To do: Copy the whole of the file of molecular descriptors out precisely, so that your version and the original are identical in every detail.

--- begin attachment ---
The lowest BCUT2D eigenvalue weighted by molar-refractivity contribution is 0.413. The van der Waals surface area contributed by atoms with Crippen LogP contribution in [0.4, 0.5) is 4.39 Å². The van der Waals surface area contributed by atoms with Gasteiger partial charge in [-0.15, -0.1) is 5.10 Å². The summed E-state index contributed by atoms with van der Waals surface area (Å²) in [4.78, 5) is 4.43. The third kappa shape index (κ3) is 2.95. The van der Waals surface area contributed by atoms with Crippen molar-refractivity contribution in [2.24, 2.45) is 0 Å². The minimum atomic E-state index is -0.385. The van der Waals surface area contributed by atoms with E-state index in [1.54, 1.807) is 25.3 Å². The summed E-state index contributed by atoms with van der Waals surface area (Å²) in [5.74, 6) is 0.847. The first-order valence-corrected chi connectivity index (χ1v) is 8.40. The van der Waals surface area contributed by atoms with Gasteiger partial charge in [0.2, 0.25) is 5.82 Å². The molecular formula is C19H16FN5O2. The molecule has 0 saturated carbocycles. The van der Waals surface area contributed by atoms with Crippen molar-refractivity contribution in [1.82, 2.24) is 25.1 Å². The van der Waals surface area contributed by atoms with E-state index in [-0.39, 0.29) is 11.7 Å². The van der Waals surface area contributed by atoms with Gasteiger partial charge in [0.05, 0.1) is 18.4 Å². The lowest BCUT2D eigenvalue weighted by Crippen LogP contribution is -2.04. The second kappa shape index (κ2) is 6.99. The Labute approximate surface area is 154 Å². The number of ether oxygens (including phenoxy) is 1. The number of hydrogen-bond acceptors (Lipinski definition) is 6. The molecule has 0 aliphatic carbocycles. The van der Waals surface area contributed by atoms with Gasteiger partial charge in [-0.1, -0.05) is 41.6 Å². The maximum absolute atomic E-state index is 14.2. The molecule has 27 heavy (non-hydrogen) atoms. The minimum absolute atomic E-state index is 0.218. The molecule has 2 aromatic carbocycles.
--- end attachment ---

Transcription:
The lowest BCUT2D eigenvalue weighted by molar-refractivity contribution is 0.413. The van der Waals surface area contributed by atoms with Crippen LogP contribution in [0.4, 0.5) is 4.39 Å². The van der Waals surface area contributed by atoms with Gasteiger partial charge in [-0.15, -0.1) is 5.10 Å². The summed E-state index contributed by atoms with van der Waals surface area (Å²) in [4.78, 5) is 4.43. The third kappa shape index (κ3) is 2.95. The van der Waals surface area contributed by atoms with Crippen molar-refractivity contribution in [2.24, 2.45) is 0 Å². The minimum atomic E-state index is -0.385. The van der Waals surface area contributed by atoms with E-state index in [1.54, 1.807) is 25.3 Å². The summed E-state index contributed by atoms with van der Waals surface area (Å²) in [5.74, 6) is 0.847. The first-order valence-corrected chi connectivity index (χ1v) is 8.40. The van der Waals surface area contributed by atoms with Gasteiger partial charge in [0.2, 0.25) is 5.82 Å². The molecular formula is C19H16FN5O2. The molecule has 0 saturated carbocycles. The van der Waals surface area contributed by atoms with Crippen molar-refractivity contribution in [1.82, 2.24) is 25.1 Å². The van der Waals surface area contributed by atoms with E-state index in [-0.39, 0.29) is 11.7 Å². The van der Waals surface area contributed by atoms with Gasteiger partial charge in [0.05, 0.1) is 18.4 Å². The lowest BCUT2D eigenvalue weighted by Crippen LogP contribution is -2.04. The second kappa shape index (κ2) is 6.99. The Labute approximate surface area is 154 Å². The number of ether oxygens (including phenoxy) is 1. The number of hydrogen-bond acceptors (Lipinski definition) is 6. The molecule has 0 aliphatic carbocycles. The van der Waals surface area contributed by atoms with Gasteiger partial charge in [-0.1, -0.05) is 41.6 Å². The maximum absolute atomic E-state index is 14.2. The molecule has 27 heavy (non-hydrogen) atoms. The minimum absolute atomic E-state index is 0.218. The molecule has 2 aromatic carbocycles.